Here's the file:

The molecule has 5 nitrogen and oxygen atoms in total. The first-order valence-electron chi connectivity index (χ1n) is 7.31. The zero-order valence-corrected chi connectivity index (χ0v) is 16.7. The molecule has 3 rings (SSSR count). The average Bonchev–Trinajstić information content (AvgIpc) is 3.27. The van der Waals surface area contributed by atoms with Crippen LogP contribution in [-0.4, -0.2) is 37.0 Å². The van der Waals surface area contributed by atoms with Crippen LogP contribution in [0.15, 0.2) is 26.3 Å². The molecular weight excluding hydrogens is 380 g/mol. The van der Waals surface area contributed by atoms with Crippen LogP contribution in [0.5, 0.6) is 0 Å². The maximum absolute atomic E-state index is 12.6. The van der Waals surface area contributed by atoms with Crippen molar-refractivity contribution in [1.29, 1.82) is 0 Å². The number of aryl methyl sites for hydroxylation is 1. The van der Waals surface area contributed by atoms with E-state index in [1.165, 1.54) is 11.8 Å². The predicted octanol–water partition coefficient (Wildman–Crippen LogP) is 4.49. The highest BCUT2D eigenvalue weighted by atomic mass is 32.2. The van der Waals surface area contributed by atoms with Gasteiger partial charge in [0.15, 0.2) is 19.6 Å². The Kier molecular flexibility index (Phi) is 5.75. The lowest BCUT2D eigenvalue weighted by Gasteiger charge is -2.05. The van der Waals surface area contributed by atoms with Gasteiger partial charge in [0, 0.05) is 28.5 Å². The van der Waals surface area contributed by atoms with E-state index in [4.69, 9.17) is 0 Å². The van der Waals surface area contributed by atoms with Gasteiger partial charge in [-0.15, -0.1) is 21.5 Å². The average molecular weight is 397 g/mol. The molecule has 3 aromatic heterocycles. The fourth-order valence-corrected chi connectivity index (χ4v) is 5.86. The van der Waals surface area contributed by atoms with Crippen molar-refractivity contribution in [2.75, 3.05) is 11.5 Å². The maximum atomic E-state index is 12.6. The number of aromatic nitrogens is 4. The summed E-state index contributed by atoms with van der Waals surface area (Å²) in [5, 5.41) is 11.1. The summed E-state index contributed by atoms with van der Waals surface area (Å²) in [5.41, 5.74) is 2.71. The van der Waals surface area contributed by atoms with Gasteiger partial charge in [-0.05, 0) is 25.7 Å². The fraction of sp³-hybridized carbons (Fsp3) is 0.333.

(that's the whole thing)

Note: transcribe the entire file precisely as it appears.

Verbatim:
The molecule has 5 nitrogen and oxygen atoms in total. The first-order valence-electron chi connectivity index (χ1n) is 7.31. The zero-order valence-corrected chi connectivity index (χ0v) is 16.7. The molecule has 3 rings (SSSR count). The average Bonchev–Trinajstić information content (AvgIpc) is 3.27. The van der Waals surface area contributed by atoms with Crippen LogP contribution in [-0.4, -0.2) is 37.0 Å². The van der Waals surface area contributed by atoms with Crippen LogP contribution in [0.15, 0.2) is 26.3 Å². The molecular weight excluding hydrogens is 380 g/mol. The van der Waals surface area contributed by atoms with Crippen LogP contribution in [0.5, 0.6) is 0 Å². The maximum absolute atomic E-state index is 12.6. The van der Waals surface area contributed by atoms with Crippen molar-refractivity contribution in [1.29, 1.82) is 0 Å². The number of aryl methyl sites for hydroxylation is 1. The van der Waals surface area contributed by atoms with E-state index in [1.165, 1.54) is 11.8 Å². The predicted octanol–water partition coefficient (Wildman–Crippen LogP) is 4.49. The highest BCUT2D eigenvalue weighted by atomic mass is 32.2. The van der Waals surface area contributed by atoms with Gasteiger partial charge in [0.15, 0.2) is 19.6 Å². The Kier molecular flexibility index (Phi) is 5.75. The lowest BCUT2D eigenvalue weighted by Gasteiger charge is -2.05. The van der Waals surface area contributed by atoms with Gasteiger partial charge in [0, 0.05) is 28.5 Å². The van der Waals surface area contributed by atoms with E-state index in [4.69, 9.17) is 0 Å². The van der Waals surface area contributed by atoms with Gasteiger partial charge in [-0.15, -0.1) is 21.5 Å². The average molecular weight is 397 g/mol. The molecule has 3 aromatic heterocycles. The fourth-order valence-corrected chi connectivity index (χ4v) is 5.86. The van der Waals surface area contributed by atoms with Crippen molar-refractivity contribution in [2.75, 3.05) is 11.5 Å². The maximum atomic E-state index is 12.6. The number of aromatic nitrogens is 4. The summed E-state index contributed by atoms with van der Waals surface area (Å²) in [5, 5.41) is 11.1. The summed E-state index contributed by atoms with van der Waals surface area (Å²) in [5.41, 5.74) is 2.71. The van der Waals surface area contributed by atoms with Gasteiger partial charge in [-0.05, 0) is 25.7 Å². The fraction of sp³-hybridized carbons (Fsp3) is 0.333.